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Article

Maas, Willard (1906–71) By Key, Laura E.B.

DOI: 10.4324/9781135000356-REM1285-1
Published: 01/10/2016
Retrieved: 17 January 2020, from
https://www.rem.routledge.com/articles/maas-willard-1906-71

Article

Willard Maas (1906–71) was an American filmmaker and poet. He was known for his experimental style of filmmaking and was considered part of an avant-garde group of artists who worked in opposition to the commercial film industry. The types of films he made were sometimes referred to as “film poems” for their unconventional style, blurring the traditional distinction between the media of film and poetry.

Maas was a literature professor by trade, working at Wagner College in New York City. Along with his wife, fellow filmmaker and artist Marie Menken, Maas was prominent in the New York art scene from the 1940s to the 1960s. Maas and Menken were founder members of the Gryphon Group, a set of like-minded artists who worked together on postwar experimental art and film projects. The couple was well-known for holding avant-garde salons at their Brooklyn apartment.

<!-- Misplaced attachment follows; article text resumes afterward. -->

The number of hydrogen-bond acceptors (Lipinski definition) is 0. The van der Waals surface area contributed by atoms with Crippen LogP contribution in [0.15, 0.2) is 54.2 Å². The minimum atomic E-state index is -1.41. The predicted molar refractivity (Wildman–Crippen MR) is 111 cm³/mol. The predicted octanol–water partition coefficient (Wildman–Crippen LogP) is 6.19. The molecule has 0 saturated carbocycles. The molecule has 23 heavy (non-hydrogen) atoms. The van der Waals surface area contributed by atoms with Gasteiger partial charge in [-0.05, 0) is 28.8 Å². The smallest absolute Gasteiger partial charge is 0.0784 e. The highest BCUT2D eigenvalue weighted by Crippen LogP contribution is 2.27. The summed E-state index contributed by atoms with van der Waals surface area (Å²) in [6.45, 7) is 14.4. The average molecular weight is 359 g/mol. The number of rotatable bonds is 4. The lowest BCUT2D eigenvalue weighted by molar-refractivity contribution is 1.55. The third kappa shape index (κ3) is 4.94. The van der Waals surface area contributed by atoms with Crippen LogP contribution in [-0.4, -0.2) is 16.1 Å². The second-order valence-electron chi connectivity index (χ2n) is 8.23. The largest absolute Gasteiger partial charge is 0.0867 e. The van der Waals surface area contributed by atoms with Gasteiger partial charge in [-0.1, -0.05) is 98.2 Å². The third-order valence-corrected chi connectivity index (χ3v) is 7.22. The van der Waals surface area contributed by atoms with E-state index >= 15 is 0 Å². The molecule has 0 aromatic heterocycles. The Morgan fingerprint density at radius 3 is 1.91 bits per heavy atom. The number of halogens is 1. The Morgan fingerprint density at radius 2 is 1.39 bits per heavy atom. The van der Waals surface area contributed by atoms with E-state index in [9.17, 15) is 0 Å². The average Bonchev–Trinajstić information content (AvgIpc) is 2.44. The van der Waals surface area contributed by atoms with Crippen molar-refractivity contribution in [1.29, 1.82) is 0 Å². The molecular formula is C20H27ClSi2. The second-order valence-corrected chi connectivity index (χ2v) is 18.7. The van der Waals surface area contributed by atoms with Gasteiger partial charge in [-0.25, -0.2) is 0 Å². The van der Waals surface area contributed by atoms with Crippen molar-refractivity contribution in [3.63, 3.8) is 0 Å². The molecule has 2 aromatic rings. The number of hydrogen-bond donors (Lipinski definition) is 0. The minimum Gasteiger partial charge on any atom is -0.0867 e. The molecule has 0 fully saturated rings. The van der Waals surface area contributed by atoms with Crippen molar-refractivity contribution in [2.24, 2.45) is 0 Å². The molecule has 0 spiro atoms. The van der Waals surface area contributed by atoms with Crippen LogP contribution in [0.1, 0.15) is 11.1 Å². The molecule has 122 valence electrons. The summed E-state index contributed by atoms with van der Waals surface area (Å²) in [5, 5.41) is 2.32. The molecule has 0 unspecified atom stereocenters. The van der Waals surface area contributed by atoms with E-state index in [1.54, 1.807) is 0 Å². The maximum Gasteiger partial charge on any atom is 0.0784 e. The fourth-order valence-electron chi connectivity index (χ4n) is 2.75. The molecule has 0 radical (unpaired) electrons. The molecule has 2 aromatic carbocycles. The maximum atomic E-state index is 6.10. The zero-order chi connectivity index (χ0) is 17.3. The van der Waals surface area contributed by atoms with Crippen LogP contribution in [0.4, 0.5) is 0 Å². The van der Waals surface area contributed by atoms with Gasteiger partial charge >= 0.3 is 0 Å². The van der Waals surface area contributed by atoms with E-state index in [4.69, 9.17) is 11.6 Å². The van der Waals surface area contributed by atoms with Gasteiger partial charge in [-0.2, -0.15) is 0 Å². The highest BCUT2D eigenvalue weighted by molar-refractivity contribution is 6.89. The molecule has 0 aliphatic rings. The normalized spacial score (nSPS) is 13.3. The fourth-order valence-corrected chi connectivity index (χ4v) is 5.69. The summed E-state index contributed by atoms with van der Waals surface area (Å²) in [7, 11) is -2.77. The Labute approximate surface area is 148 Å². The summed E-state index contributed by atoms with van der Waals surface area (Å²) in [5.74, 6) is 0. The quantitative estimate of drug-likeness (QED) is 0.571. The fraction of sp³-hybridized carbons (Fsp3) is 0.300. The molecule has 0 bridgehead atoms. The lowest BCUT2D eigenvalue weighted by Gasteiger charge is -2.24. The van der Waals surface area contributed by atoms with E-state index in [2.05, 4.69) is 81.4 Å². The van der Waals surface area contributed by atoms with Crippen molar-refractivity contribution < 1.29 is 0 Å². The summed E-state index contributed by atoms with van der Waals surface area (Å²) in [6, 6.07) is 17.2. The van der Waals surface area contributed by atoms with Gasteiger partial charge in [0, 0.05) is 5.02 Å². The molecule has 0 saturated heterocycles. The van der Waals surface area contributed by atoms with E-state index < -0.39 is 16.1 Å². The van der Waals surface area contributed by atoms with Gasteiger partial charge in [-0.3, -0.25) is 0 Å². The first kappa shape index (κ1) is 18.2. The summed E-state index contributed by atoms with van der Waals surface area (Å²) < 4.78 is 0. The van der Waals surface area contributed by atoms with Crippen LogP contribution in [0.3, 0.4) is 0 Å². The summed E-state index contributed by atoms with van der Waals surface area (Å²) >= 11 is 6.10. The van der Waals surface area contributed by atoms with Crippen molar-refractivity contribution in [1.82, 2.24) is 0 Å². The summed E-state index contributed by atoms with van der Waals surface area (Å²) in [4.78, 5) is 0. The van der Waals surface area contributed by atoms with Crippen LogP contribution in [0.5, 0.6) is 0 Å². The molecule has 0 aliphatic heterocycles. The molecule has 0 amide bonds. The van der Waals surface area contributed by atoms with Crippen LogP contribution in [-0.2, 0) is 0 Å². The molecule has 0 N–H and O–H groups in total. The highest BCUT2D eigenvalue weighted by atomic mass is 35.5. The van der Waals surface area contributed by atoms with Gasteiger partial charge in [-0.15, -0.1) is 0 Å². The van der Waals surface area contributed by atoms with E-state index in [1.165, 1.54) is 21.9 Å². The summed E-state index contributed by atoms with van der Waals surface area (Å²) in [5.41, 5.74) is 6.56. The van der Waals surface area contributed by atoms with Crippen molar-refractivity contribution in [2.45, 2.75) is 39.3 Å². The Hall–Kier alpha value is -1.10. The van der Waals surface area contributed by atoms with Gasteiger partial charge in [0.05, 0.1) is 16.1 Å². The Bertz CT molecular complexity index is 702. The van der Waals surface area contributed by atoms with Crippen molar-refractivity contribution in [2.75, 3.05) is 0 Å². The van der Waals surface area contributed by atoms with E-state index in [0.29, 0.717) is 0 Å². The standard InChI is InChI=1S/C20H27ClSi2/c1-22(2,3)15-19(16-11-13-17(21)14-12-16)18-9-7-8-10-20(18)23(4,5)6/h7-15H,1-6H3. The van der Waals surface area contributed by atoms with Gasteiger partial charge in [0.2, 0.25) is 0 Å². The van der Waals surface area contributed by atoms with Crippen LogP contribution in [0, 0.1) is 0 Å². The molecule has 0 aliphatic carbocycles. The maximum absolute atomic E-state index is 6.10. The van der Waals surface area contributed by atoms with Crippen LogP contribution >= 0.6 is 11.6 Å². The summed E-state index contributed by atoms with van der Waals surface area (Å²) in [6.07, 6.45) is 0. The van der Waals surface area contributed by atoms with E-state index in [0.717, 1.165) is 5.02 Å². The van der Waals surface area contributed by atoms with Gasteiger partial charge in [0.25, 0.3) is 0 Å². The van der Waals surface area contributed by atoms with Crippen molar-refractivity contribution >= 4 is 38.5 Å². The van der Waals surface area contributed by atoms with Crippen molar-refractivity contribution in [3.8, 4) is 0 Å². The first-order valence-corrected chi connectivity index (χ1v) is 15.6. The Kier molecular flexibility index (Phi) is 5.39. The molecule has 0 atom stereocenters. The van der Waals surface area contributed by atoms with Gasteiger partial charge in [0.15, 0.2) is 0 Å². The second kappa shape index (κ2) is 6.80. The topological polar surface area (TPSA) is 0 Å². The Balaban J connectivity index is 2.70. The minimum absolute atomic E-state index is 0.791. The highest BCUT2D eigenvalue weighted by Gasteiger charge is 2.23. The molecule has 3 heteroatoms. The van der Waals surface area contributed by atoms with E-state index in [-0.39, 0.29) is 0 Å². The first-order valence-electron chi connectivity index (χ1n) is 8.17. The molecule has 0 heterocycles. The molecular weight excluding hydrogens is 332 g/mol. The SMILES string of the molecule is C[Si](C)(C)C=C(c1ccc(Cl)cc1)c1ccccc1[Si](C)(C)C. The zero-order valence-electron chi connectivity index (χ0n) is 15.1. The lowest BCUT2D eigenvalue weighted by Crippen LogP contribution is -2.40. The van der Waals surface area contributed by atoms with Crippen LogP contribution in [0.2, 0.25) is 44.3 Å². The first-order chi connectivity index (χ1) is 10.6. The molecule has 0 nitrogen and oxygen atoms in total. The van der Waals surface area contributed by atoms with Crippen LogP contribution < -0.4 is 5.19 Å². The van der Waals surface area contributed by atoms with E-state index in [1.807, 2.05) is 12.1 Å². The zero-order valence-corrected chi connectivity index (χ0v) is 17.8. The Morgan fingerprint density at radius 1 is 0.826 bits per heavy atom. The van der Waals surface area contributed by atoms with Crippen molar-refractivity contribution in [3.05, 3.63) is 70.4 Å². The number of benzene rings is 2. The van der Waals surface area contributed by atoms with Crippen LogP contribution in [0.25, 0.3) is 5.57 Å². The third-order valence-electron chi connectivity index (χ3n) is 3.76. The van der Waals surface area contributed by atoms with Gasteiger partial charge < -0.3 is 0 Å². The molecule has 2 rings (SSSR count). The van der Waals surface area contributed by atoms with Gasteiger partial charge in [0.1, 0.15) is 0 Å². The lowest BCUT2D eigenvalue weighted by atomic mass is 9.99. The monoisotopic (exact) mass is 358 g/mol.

Maas and Menken’s tempestuous relationship was well recorded, and they are cited as inspiration for the characters of George and Martha in Edward Albee’s play, Who’s Afraid of Virginia Woolf? (1962).

Maas’s film credits as director include Geography of the Body (1943, with Marie Menken and George Barker), The Mechanics of Love (1955, with Ben Moore), Image in the Snow (1943–8), and Narcissus (1956, with Ben Moore).

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01/10/2016

Article DOI

10.4324/9781135000356-REM1285-1

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Citing this article:

Key, Laura E.B. "Maas, Willard (1906–71)." The Routledge Encyclopedia of Modernism. : Taylor and Francis, 2016. Date Accessed 17 Jan. 2020 https://www.rem.routledge.com/articles/maas-willard-1906-71. doi:10.4324/9781135000356-REM1285-1

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